Giulia Gonzaga is another lost woman from the past who is worth knowing. She, like Vittoria Colonna, was a noblewoman of distinction in Renaissance Italy. Cousin and friend of the poetess, both women traveled in the same exalted social circles, were leaders in the reform movement, and were active as literary patronesses and writers. Where Colonna’s path to fame was poetry, Gonzaga’s early notoriety was due to her beauty. Tasso praised her with these words:
Her blond, undulating locks, mischievously straying with the breeze
Crown a forehead lofty and serene, beneath whose eyebrows dark
Lucid lights permit her from this terrestrial prison to behold the wonders of the Lord. (translated by R.H.Bainton)
Giulia Gonzaga was born in 1513 near Mantua, the city state ruled by the powerful Gonzaga family. At thirteen, she was married to forty-year-old Count Vespasiano Colonna, a military leader and cousin to Vittoria. However, the husband died two years later, leaving all land holdings and wealth to his fifteen-year-old widow.
Giulia established her court at Fondi where she instituted a literary salon patterned after that of Ischia. Leading poets from Rome and Naples flocked to there and Vittoria Colonna was a frequent guest. Suitors seeking the hand of the renowned beauty were present as well.
Ippolito de’ Medici, grandson of Lorenzo il Magnifico, former ruler of Florence, came regularly to these gatherings. This handsome lad, two years older than Giulia, eventually won her affections. However, the romance was interrupted by Pope Clement VII, who decided his nephew would serve the family ambitions best as a cardinal. As a churchman, hopes of marriage to the fair Giulia were dashed.
Meanwhile, the Countess of Fondi’s reputation as ‘fairest in the land’ had spread beyond Italian shores. In 1534, the notorious pirate Barbarossa planned to kidnap the maiden and present her as a gift to Suleyman, sultan of the Ottoman Turks. He sailed to the coast subsequently leading 2,000 soldiers by nightfall to the walls of Fondi. Warned of the pending attack, Gonzaga escaped to safety.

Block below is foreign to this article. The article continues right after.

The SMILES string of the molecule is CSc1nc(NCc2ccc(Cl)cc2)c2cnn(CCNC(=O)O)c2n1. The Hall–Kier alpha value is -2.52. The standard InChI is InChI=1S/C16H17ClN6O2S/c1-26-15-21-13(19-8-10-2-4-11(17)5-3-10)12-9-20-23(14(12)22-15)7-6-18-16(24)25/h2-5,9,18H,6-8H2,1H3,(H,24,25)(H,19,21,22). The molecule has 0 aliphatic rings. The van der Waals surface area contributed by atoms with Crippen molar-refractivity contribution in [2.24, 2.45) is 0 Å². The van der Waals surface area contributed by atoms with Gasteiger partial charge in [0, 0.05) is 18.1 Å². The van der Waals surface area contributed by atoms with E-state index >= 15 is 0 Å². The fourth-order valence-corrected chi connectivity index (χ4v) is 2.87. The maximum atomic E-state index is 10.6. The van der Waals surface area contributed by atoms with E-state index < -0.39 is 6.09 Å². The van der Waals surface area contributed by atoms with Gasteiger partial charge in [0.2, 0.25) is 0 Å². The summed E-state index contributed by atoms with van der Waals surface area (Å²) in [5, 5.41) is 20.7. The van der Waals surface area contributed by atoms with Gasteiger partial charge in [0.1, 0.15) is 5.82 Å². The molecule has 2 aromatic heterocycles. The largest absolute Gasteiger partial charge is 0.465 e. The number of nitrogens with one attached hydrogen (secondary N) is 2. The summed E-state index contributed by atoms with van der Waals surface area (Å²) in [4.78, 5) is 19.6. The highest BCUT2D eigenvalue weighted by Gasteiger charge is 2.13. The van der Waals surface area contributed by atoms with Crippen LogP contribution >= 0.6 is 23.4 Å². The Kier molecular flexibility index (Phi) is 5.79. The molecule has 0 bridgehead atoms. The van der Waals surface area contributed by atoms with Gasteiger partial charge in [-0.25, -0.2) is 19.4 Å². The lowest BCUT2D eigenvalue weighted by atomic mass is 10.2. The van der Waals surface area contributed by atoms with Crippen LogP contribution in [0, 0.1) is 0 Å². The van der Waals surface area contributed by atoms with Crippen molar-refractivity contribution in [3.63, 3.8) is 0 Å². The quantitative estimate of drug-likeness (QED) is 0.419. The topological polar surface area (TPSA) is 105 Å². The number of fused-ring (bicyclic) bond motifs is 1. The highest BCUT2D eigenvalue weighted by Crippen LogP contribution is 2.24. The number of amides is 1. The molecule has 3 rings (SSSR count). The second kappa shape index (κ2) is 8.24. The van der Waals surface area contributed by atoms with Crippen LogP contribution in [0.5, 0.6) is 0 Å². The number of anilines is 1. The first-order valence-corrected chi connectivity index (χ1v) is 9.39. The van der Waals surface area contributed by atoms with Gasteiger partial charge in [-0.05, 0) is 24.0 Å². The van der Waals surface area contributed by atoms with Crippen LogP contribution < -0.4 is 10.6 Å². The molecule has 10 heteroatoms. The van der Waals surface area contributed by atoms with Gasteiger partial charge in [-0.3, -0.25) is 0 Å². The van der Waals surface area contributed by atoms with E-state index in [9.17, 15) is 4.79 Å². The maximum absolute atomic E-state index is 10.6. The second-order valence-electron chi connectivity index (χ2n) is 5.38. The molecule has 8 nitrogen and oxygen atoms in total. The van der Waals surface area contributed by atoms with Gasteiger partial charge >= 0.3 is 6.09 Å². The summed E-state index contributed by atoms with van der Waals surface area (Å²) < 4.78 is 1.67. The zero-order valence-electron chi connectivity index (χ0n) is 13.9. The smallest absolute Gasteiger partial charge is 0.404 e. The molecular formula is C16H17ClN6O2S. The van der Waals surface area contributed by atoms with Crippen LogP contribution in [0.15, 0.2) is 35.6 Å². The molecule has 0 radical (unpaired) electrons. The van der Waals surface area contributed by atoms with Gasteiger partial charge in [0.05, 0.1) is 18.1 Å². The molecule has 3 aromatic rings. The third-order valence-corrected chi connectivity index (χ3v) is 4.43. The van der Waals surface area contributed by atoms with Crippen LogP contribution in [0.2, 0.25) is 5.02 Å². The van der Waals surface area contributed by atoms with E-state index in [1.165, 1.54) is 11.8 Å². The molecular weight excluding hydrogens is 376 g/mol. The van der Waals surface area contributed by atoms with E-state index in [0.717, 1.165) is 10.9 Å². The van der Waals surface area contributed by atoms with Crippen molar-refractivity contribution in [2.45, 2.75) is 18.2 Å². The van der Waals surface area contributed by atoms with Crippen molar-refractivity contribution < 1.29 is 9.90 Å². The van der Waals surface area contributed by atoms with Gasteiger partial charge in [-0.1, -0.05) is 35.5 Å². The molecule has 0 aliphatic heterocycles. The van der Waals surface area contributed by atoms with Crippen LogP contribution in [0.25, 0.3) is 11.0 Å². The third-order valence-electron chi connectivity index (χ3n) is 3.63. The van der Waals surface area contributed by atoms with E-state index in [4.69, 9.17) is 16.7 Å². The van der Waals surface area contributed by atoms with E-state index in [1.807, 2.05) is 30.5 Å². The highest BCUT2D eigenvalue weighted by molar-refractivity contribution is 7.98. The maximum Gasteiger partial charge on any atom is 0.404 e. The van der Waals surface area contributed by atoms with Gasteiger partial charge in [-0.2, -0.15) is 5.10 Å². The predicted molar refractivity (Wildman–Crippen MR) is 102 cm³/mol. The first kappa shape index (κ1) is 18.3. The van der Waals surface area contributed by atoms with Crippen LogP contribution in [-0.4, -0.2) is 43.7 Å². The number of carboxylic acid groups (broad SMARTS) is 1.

The following year, Giulia’s life would take a number of dramatic turns. In July, Ippolito laid down his cardinal’s hat and asked for the countess’ hand in marriage. Not long after, the young suitor became mysteriously ill. He died eight days later at the age of 24 with Giulia at his side. It is assumed that he was poisoned.
Adding to this heartache, the loss of her husband’s estates to her step-daughter drove the Giulia to relocate her household to the Convent of San Francesco della Monache in Naples. Like other aristocratic widows of this period, the former Countess of Fiori lived as an independent woman within the safety of the convent. There she presided over her second literary salon.
It was in Naples in 1535 that Gonzaga met another man who would play a pivotal role in her life. Juan Valdez was a theologian who had from the Spanish Inquisition. Settling in Naples, Valdez’s reformist lectures drew a wide circle of disciples, the chief of whom was Giulia Gonzaga. Through their mutual efforts, Naples became the hub of reformation activity and gave birth to numerous ‘spirituali’ groups throughout the peninsula. In addition, Giulia worked closely with Valdez composing an overview of his reformed teachings. When he died in 1541, he left his papers in her capable hands.
The Inquisition was reinstated in Rome the following year. As a close associate of the ‘heretic’ Valdez, the Countess was also under scrutiny. The label ‘heretic’ was applied to those critical of the church or suspected of holding differing religious views. Nevertheless, she initiated the publication of the Beneficio di Cristo in 1543. This book of reformed doctrine sold like hot cakes and became the work that most influenced the Reformation in Italy. Two years later, Giulia submitted Valdez’s teachings for publication. The Inquisition quickly added the two works to their list of banned books.
Giulia Gonzaga continued her reform activities through her later years despite increasing danger from the Inquisition. Her death in 1566 came in time to save her from the heretic’s flames. Unfortunately, it led to the condemnation of one of her dearest friends. Piero Carnesecchi, a noted humanist, and secretary to Pope Clement VII had been under investigation for some time. When Gonzaga’s papers were confiscated after her death, the correspondence between the two revealed mutual reformist views. On October 1, 1567, Piero Carnesecchi was beheaded and burned as a heretic.